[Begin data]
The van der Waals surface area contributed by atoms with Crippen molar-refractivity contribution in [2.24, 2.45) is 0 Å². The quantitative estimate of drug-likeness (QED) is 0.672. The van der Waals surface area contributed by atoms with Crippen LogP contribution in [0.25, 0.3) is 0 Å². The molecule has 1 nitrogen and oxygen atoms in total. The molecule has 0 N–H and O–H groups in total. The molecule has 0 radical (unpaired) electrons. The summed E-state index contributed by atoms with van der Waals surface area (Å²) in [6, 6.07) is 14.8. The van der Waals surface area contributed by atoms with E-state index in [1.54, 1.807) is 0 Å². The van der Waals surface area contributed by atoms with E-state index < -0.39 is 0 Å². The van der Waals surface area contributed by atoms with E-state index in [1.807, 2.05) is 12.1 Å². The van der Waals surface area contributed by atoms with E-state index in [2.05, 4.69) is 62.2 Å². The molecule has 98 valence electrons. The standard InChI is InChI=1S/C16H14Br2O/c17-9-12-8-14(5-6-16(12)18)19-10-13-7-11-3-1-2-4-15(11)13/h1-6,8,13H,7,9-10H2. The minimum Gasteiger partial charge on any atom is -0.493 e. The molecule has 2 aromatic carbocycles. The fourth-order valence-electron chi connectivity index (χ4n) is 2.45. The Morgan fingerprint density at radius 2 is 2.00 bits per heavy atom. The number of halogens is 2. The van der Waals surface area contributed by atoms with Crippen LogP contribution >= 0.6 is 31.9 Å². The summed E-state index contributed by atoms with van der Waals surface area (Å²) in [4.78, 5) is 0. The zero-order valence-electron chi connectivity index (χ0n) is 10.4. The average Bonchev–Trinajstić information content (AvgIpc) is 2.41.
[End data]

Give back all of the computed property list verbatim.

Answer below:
The van der Waals surface area contributed by atoms with Crippen molar-refractivity contribution in [2.24, 2.45) is 0 Å². The quantitative estimate of drug-likeness (QED) is 0.672. The van der Waals surface area contributed by atoms with Crippen LogP contribution in [0.25, 0.3) is 0 Å². The molecule has 1 nitrogen and oxygen atoms in total. The molecule has 0 N–H and O–H groups in total. The molecule has 0 radical (unpaired) electrons. The summed E-state index contributed by atoms with van der Waals surface area (Å²) in [6, 6.07) is 14.8. The van der Waals surface area contributed by atoms with E-state index in [1.54, 1.807) is 0 Å². The van der Waals surface area contributed by atoms with E-state index < -0.39 is 0 Å². The van der Waals surface area contributed by atoms with E-state index in [1.807, 2.05) is 12.1 Å². The van der Waals surface area contributed by atoms with E-state index in [2.05, 4.69) is 62.2 Å². The molecule has 98 valence electrons. The standard InChI is InChI=1S/C16H14Br2O/c17-9-12-8-14(5-6-16(12)18)19-10-13-7-11-3-1-2-4-15(11)13/h1-6,8,13H,7,9-10H2. The minimum Gasteiger partial charge on any atom is -0.493 e. The molecule has 2 aromatic carbocycles. The fourth-order valence-electron chi connectivity index (χ4n) is 2.45. The Morgan fingerprint density at radius 2 is 2.00 bits per heavy atom. The number of halogens is 2. The van der Waals surface area contributed by atoms with Crippen LogP contribution >= 0.6 is 31.9 Å². The summed E-state index contributed by atoms with van der Waals surface area (Å²) in [4.78, 5) is 0. The zero-order valence-electron chi connectivity index (χ0n) is 10.4. The average Bonchev–Trinajstić information content (AvgIpc) is 2.41.